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Expert Rev Anti Infect Ther. 2013 Jun;11(6):623-39. doi: 10.1586/eri.13.45.

The silent threat: asymptomatic parasitemia and malaria transmission.

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  • 1Malaria Branch, Division of Parasitic Diseases and Malaria, Centers for Disease Control and Prevention, 1600 Clifton Rd. NE, MS A-06, Atlanta, GA 30333, USA. kil2@cdc.gov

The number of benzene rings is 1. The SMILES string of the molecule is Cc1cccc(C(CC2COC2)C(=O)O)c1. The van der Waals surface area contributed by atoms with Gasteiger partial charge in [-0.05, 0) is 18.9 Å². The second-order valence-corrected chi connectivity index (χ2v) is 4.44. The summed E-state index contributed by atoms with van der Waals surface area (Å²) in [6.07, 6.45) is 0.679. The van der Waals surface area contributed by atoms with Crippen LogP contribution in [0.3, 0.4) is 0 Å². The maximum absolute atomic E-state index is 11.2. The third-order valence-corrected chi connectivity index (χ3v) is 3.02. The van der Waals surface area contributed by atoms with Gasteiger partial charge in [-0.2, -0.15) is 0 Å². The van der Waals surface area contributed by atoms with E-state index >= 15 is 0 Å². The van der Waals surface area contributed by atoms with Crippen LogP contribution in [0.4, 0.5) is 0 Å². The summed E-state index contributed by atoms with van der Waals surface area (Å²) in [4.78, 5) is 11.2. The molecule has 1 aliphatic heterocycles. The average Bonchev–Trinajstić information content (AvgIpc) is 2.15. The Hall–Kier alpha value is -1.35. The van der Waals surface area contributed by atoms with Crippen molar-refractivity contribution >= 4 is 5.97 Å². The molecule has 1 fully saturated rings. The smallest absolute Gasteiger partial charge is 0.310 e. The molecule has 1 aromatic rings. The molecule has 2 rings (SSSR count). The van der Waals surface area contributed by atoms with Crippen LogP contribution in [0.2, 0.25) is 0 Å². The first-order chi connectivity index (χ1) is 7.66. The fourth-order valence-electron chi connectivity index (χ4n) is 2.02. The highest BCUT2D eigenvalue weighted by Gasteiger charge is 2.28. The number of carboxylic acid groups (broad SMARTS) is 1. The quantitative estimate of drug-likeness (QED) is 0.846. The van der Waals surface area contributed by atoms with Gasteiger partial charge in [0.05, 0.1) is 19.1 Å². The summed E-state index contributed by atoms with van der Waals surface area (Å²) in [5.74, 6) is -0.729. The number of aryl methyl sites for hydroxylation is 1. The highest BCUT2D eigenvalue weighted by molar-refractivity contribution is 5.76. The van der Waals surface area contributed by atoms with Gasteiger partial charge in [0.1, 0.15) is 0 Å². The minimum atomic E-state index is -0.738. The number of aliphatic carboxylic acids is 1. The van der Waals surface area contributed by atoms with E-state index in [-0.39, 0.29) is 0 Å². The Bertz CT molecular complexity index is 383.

Scale-up of malaria control interventions has resulted in a substantial decline in global malaria morbidity and mortality. Despite this achievement, there is evidence that current interventions alone will not lead to malaria elimination in most malaria-endemic areas and additional strategies need to be considered. Use of antimalarial drugs to target the reservoir of malaria infection is an option to reduce the transmission of malaria between humans and mosquito vectors. However, a large proportion of human malaria infections are asymptomatic, requiring treatment that is not triggered by care-seeking for clinical illness. This article reviews the evidence that asymptomatic malaria infection plays an important role in malaria transmission and that interventions to target this parasite reservoir may be needed to achieve malaria elimination in both low- and high-transmission areas.

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